More frequent among high prescribing general practitioners
Introduction Discontinuation of medical drug treatment is a serious problem in primary care. The need for a better understanding of the processes, including physician-specific mechanisms, is apparent. The aim of this study was to analyse the association between general practitioners' prescribing prevalence and rate of early discontinuation of different drugs consisting of, in this study, lipid-lowering drugs, antihypertensive drugs, antidepressants, antidiabetics and drugs against osteoporosis. Material and methods This was a register study based on prescription data covering a 4-year period and consisting of 470,000 citizens. For each practice and group of drug, a 1-year prevalence for 2002 and the rate of early discontinuation among new users in 2002-2003 were estimated. Early discontinuation was defined as no prescriptions during the second half-year following the first prescription, with the exception of new users of antidepressants for whom it was the first half-year. Correlations were analysed using the SAS ver. 9.1PROC MIXED procedure. The association with the total prescribing prevalence (all drugs) was also analysed. Results A total of 141 general practices were included in the study. There was a positive association between the prevalence of prescribing for the specific drugs studied (antidepressants, antidiabetics, drugs against osteoporosis and lipid-lowering drugs) and early discontinuation (r = 0.29 -0.44), but not for anti-hypertensive drugs. The analysis of the association between prevalence of all drugs and drug-specific early discontinuation showed some degree of positive association - strongest for anti-hypertensive drugs (r = 0.62) and antidepressants (r = 0.43). Conclusion This study confirmed our hypothesis that general practitioners with high levels of prescribing attain higher rates of early discontinuation compared with colleagues with low levels of prescribing, not only with respect to antidepressants but also for various groups of drugs. A common underlying mechanism is suggested but has to be verified in future studies.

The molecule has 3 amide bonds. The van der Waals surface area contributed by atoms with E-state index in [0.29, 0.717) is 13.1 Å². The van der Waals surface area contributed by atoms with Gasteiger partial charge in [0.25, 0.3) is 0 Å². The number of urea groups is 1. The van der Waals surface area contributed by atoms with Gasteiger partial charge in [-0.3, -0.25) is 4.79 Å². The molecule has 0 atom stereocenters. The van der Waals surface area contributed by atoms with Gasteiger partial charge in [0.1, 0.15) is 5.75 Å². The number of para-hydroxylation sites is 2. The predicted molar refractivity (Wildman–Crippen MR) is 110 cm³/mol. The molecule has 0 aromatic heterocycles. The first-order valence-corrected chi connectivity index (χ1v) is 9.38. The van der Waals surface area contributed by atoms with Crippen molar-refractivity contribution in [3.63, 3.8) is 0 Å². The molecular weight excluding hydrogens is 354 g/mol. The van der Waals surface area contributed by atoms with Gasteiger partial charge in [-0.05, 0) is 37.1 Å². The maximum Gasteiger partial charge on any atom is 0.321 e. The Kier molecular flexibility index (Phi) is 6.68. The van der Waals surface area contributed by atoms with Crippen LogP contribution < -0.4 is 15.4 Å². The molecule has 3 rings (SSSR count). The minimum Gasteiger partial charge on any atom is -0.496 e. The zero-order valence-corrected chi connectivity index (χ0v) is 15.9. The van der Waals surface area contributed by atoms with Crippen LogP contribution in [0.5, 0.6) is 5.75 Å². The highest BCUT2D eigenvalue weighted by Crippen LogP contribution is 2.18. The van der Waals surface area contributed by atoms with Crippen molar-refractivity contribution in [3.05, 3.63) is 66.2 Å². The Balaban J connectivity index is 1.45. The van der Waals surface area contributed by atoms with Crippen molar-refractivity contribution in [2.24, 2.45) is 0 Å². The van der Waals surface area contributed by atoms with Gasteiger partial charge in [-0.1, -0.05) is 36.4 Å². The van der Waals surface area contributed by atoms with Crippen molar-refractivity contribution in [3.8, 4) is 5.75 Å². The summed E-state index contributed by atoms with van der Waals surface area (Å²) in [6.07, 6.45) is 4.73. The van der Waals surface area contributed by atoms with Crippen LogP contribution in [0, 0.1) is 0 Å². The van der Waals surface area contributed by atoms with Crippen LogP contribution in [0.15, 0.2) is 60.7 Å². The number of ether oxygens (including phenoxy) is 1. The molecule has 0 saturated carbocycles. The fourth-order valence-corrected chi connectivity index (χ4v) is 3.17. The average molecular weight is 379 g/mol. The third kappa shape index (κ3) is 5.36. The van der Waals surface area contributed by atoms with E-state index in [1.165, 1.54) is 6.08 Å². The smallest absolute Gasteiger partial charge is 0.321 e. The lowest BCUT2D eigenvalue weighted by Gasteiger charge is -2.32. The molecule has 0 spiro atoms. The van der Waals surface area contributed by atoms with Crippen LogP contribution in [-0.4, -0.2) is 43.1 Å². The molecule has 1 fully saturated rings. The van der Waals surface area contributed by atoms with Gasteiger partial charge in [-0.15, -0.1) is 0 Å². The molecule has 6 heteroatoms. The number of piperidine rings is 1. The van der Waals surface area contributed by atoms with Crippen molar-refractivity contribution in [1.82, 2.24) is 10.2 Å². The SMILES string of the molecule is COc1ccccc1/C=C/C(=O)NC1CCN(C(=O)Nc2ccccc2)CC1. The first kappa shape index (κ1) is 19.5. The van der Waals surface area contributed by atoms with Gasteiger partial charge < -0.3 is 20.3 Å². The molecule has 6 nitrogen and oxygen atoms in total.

European Journal of Clinical Pharmacology, 2007, Vol 63, Issue 9, p. 861-865